Anatomy students dissect hearts and ethics through class


Dissecting animals happens around five times a year in Honors Anatomy and Physiology classes at Berkeley High School. It allows students to have a physical representation of what they’re learning about and gives them a hands-on activity. “I think it was really interesting … It’s very helpful to see how the muscles are shaped and how they’re layered together,” said Ty Walthall, a BHS senior taking Honors Anatomy and Physiology, in regards to dissection in their classes.

Cats, minks, cow eyes, sheep hearts, pigs, and several other animals, depending on the teacher, are dissected during the year. Several science teachers have a relationship with the butcher shop C&M Meats and get as many of their animal parts as possible from there. 

This means that almost everything that is dissected at BHS is a byproduct from the meat or fur industry. “I feel like we do a good job here (at BHS),” said Johannah Bearg, an Honors Anatomy and Physiology teacher at BHS, “I personally don’t use any animals that were raised for dissection. I only use animals that are killed for another reason, and then we’re giving them sort of a second contribution.”

Depending on how students learn best, dissections are very useful and allow the students to envision the anatomy of an animal. “I definitely see kids have these ‘oh’ moments as they’re (dissecting). Because, you can look at a diagram all day, and there’s just some things that are confusing, (compared) to the real thing,” said Devon Brewer, another Honors Anatomy and Physiology teacher at BHS.

However, some students are against, or uncomfortable with dissections, either for religious or moral reasons. Alternate assignments are usually offered by teachers for students who don’t feel comfortable dissecting an animal. “(Dissecting) makes me very uncomfortable, and it makes my stomach hurt,” said Ja’Mariya Birden, an Honors Anatomy and Physiology student and senior at BHS, “But it just depends on what you’re dissecting at the end of the day. Because, we had to dissect cats, and it was just very disturbing … I wasn’t really able to learn from it because it made me so uncomfortable.”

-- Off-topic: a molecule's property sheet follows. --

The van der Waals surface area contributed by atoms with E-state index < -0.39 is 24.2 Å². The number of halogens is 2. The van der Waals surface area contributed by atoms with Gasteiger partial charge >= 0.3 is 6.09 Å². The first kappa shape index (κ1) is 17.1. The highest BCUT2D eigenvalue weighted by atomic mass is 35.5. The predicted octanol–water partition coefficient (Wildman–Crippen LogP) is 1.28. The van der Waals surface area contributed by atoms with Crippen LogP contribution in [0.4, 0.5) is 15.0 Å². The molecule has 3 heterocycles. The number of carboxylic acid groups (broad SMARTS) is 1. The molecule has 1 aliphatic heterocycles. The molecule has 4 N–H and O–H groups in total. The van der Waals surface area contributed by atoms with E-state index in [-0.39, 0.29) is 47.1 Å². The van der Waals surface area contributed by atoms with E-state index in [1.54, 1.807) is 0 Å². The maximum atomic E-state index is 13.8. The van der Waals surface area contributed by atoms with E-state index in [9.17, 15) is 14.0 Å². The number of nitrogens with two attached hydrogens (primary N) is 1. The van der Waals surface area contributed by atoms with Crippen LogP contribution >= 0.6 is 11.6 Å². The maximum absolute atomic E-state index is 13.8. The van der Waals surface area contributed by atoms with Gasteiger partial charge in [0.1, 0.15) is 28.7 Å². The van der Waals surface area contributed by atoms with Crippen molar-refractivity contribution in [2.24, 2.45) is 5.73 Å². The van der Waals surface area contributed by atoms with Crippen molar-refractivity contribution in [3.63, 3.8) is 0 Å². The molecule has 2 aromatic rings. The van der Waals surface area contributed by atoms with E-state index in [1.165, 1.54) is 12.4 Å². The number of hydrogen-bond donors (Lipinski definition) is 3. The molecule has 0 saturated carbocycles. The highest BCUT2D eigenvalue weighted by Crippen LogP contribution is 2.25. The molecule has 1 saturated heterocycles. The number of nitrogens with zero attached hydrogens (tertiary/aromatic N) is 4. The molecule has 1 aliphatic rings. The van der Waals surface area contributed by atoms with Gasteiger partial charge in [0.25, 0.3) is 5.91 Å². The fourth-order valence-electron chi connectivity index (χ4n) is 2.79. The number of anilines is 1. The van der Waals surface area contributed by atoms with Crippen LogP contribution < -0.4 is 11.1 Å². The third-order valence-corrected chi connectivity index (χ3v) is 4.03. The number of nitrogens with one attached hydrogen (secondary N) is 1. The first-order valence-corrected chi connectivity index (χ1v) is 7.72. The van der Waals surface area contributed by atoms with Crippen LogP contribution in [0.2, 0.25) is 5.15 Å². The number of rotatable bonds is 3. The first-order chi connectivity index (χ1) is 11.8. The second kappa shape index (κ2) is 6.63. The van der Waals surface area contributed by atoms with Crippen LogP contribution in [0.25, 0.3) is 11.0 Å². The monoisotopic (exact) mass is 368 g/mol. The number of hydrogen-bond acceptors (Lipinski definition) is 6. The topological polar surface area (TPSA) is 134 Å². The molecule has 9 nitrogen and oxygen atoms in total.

Others students also found the cat dissection to be a  particularly challenging one. “Our first (dissection) was rough because we had to do a whole cat, and that was kind of creepy because it had a face and its hair and everything,” said Eva Stern, a BHS senior in Honors Anatomy and Physiology.

However, Stern preferred the dissection of a sheep heart, where just a standalone organ was dissected. “I really liked that one because you got to see all the structures, and it’s in 3D, which is really helpful for learning,” said Stern.

Kate Haber, an Honors Anatomy and Physiology teacher at BHS, gives out alternate assessments for each of her dissections, but always encourages her students to question what is happening. “I think that it’s really important to listen to students’ concerns, and voices around dissection, but it’s also important to ask them to challenge themselves,” said Haber. “I think that sometimes we bubblewrap students to their disadvantage. And I never, never force a student to dissect, but I’m going to ask them a lot of questions, and they’re going to have to do a lot of thinking in order to get around it. Maybe the same kind of thinking they would have to do confronting it.” 

 An important part of dissection in Haber’s class is being aware that the animals once were living beings. “I think it’s really important to actually look at something that’s dead and learn from it, and ask where it comes from. And also treat it with respect,” said Haber.